Although the Director of National Intelligence (DNI) reports that some former detainees have become involved in terrorism or militancy after their release, the number is relatively low. Out of the 144 detainees discharged since 2009, only seven are “confirmed” to have had some involvement. (It is important to note that the DNI uses a “more likely than not” standard in making this determination, meaning that it is just more than 51 percent likely that the label is correct.) Another 11 are “suspected” of involvement, but this is based on “unverified or single-source reporting,” again making the reliability of such judgments questionable. Official numbers are higher among the 532 released under the administration of President George W. Bush, with 111, or 20 percent, listed as “confirmed,” and 74, or 14 percent, “suspected.”
The United States’ definition of “terrorism” includes involvement in plots to attack civilians as well as in “insurgent activities” against “coalition or host-nation forces.” In June, The Washington Post reported that at least 12 former Guantánamo detainees released to Afghanistan during the prior administration were involved in firefights with either U.S. or allied forces there, during which approximately six Americans were killed. However, the attacks mostly occurred during large-scale firefights in war zones, so there was no way to determine whether the former detainees were directly responsible for the U.S. deaths. Nine of those suspected to be involved in the attacks are now dead or in foreign custody.
The DNI has been criticized for not releasing more information about the former detainees involved in the attacks, and about the attacks themselves. The credibility of the DNI figures have also been challenged based on publically available information about terrorist attacks. Even if the DNI figures are correct, however, they are well below the estimated 60 percent U.S. recidivism rate for U.S. criminal convictions. In any event, those who remain at Guantánamo should be judged based on individualized assessments, not on the actions of other former detainees who were released years ago and with whom they have no connection.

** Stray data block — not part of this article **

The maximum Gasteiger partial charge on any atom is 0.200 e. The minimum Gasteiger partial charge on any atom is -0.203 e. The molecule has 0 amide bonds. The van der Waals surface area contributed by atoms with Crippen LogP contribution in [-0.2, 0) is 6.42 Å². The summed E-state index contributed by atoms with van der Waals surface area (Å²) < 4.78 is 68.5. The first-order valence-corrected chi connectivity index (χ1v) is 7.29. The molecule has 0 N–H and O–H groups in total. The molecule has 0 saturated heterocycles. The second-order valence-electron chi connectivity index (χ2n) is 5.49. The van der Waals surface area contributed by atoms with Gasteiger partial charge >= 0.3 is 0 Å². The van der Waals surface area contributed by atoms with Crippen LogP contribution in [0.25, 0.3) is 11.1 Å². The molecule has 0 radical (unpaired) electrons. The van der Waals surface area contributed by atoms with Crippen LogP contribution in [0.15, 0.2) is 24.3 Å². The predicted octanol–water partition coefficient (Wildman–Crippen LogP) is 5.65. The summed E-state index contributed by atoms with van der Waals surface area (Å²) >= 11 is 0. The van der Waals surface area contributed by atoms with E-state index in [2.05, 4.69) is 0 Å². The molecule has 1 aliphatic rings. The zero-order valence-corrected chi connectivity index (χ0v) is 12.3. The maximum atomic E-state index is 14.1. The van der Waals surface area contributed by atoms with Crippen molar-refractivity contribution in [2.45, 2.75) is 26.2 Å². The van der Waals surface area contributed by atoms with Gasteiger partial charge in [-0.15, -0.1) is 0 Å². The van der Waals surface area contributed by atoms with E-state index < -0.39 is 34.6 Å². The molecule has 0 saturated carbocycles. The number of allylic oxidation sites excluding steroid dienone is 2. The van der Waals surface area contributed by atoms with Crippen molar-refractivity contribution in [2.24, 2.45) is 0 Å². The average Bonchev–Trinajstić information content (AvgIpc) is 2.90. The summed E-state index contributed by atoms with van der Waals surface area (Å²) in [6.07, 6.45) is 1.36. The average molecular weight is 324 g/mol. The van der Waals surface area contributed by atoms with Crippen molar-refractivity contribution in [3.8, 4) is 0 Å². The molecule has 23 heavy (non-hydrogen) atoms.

Still, some members of Congress continue to cry foul, and Ayotte has been leading the charge. If she had her way, not even one more Guantánamo detainee would be released in the near future. Earlier this year she introduced an amendment to an annual defense bill, which is still under negotiation, that would have barred detainee transfers to all countries until September 2017 and made permanent the ban on transferring detainees to the United States for continued detention or trial. Eventually, the amendment was scrapped, but it was replaced with another restrictive measure that would add an additional 26 countries to the four already prohibited from receiving detainees—Libya, Somalia, Syria, and Yemen. Lengthening this list could make negotiating future transfers even more difficult and obstruct the release of the 20 remaining detainees the administration has already cleared for transfer. Further, the Obama administration already takes its own factors, as well as congressionally mandated security factors, into consideration before transferring any detainees out of Guantánamo. These include assessing whether detainees transferred to a specific country have become involved in terrorism there, the ability of certain countries to oversee facilities where detainees may be held, and a country’s willingness to share information with the United States about detainees.